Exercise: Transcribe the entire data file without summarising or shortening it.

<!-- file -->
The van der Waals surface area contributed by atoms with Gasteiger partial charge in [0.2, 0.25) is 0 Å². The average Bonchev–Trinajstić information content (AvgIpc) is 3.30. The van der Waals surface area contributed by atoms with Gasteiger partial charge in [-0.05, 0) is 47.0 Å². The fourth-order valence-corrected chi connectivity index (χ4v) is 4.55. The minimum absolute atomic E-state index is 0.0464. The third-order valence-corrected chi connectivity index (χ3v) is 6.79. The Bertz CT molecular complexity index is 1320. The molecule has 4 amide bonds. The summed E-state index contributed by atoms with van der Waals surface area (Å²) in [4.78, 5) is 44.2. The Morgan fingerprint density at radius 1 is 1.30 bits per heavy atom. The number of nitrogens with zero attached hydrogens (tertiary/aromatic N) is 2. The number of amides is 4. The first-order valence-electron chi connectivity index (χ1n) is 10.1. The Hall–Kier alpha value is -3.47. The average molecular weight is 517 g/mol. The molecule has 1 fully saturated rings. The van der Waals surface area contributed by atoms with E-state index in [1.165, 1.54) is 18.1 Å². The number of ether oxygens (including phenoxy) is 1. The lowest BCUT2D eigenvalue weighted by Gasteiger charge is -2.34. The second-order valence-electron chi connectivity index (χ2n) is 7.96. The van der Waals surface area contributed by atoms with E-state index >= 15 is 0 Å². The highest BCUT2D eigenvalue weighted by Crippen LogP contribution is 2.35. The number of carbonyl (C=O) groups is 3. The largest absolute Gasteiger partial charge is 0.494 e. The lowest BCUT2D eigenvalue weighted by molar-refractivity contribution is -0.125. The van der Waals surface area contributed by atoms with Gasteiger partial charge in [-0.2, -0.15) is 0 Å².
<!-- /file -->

The van der Waals surface area contributed by atoms with Gasteiger partial charge in [0.2, 0.25) is 0 Å². The average Bonchev–Trinajstić information content (AvgIpc) is 3.30. The van der Waals surface area contributed by atoms with Gasteiger partial charge in [-0.05, 0) is 47.0 Å². The fourth-order valence-corrected chi connectivity index (χ4v) is 4.55. The minimum absolute atomic E-state index is 0.0464. The third-order valence-corrected chi connectivity index (χ3v) is 6.79. The Bertz CT molecular complexity index is 1320. The molecule has 4 amide bonds. The summed E-state index contributed by atoms with van der Waals surface area (Å²) in [4.78, 5) is 44.2. The Morgan fingerprint density at radius 1 is 1.30 bits per heavy atom. The number of nitrogens with zero attached hydrogens (tertiary/aromatic N) is 2. The number of amides is 4. The first-order valence-electron chi connectivity index (χ1n) is 10.1. The Hall–Kier alpha value is -3.47. The average molecular weight is 517 g/mol. The molecule has 1 fully saturated rings. The van der Waals surface area contributed by atoms with E-state index in [1.165, 1.54) is 18.1 Å². The number of ether oxygens (including phenoxy) is 1. The lowest BCUT2D eigenvalue weighted by Gasteiger charge is -2.34. The second-order valence-electron chi connectivity index (χ2n) is 7.96. The van der Waals surface area contributed by atoms with E-state index >= 15 is 0 Å². The highest BCUT2D eigenvalue weighted by Crippen LogP contribution is 2.35. The number of carbonyl (C=O) groups is 3. The largest absolute Gasteiger partial charge is 0.494 e. The lowest BCUT2D eigenvalue weighted by molar-refractivity contribution is -0.125. The van der Waals surface area contributed by atoms with Gasteiger partial charge in [-0.2, -0.15) is 0 Å².